We see people dancing tango. It looks pretty fun. We think we can do it. We’ve done harder things. And with practice, we’re sure we could be good at it. The people seem nice enough, the classes fit our schedules…

..but we hold back.

Why? We’re afraid of the commitment. We’re afraid we might be missing out on something else that might interest us more. So we hold back, convinced that we’ll come across another interesting activity.

The resistance to trying something new, whether it’s tango or anything else, is powerful. Getting past it is similar to fighting the sleepy grogginess every morning after the alarm goes off. But once we get out from under the cozy blankets, get dressed, and then start the morning, the sleepiness subsides. And before we know it, we’re getting through the day without any major problems.

But whereas getting out of bed is mandatory because of work or school, learning tango is not. And giving in to the resistance to trying something new doesn’t carry the same consequences as ignoring life obligations in favor of going back to sleep every morning.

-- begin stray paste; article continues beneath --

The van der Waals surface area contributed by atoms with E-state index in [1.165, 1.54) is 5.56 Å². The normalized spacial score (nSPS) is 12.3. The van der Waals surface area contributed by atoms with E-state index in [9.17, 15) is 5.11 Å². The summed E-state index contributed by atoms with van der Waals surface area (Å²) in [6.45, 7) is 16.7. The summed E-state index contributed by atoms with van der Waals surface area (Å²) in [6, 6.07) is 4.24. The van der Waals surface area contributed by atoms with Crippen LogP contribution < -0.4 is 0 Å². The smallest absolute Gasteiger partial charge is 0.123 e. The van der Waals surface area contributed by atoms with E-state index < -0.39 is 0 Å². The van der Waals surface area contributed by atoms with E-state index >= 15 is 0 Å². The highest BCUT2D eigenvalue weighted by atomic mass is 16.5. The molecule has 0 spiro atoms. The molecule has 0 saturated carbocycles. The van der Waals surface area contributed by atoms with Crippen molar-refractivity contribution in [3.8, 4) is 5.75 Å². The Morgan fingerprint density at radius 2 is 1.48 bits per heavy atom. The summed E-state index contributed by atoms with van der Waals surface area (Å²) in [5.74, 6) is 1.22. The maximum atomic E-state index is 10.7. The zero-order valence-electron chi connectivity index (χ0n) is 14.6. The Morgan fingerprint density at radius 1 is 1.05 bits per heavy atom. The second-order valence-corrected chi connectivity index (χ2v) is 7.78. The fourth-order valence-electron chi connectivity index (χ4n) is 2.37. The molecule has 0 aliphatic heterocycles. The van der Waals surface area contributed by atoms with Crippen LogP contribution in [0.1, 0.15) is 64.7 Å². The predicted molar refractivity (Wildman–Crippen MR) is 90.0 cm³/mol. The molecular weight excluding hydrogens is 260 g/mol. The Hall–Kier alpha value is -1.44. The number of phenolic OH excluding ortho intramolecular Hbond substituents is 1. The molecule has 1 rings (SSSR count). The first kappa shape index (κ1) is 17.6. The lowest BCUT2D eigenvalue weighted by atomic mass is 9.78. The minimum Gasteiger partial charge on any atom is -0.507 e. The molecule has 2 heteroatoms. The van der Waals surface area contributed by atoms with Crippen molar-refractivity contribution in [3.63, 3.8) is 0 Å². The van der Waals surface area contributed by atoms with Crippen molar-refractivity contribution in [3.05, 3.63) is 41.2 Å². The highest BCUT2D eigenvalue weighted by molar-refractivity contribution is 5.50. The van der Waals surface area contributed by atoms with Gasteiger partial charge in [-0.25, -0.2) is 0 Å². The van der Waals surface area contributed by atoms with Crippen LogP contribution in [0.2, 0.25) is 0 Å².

Giving in to the resistance however, makes us content to be bystanders. Being a bystander means we’re convinced we’ll get around to doing something interesting “some day.”

But once that “something else” does comes along – if at all – we’ll feel the same apprehension. And we’ll hold back…again. For the same reasons. We’re afraid of missing something better.

Don’t be a bystander hanging out on the sidelines. Go try tango, or whatever else that seems interesting. If it doesn’t work out, you’ll either learn something about yourself or the experience will bring you closer to something you will enjoy.

And if it ends up drawing you in – and tango can do that – it’s a good sign. And the only thing you’ll feel bad about is not having tried it sooner.

dog hiding


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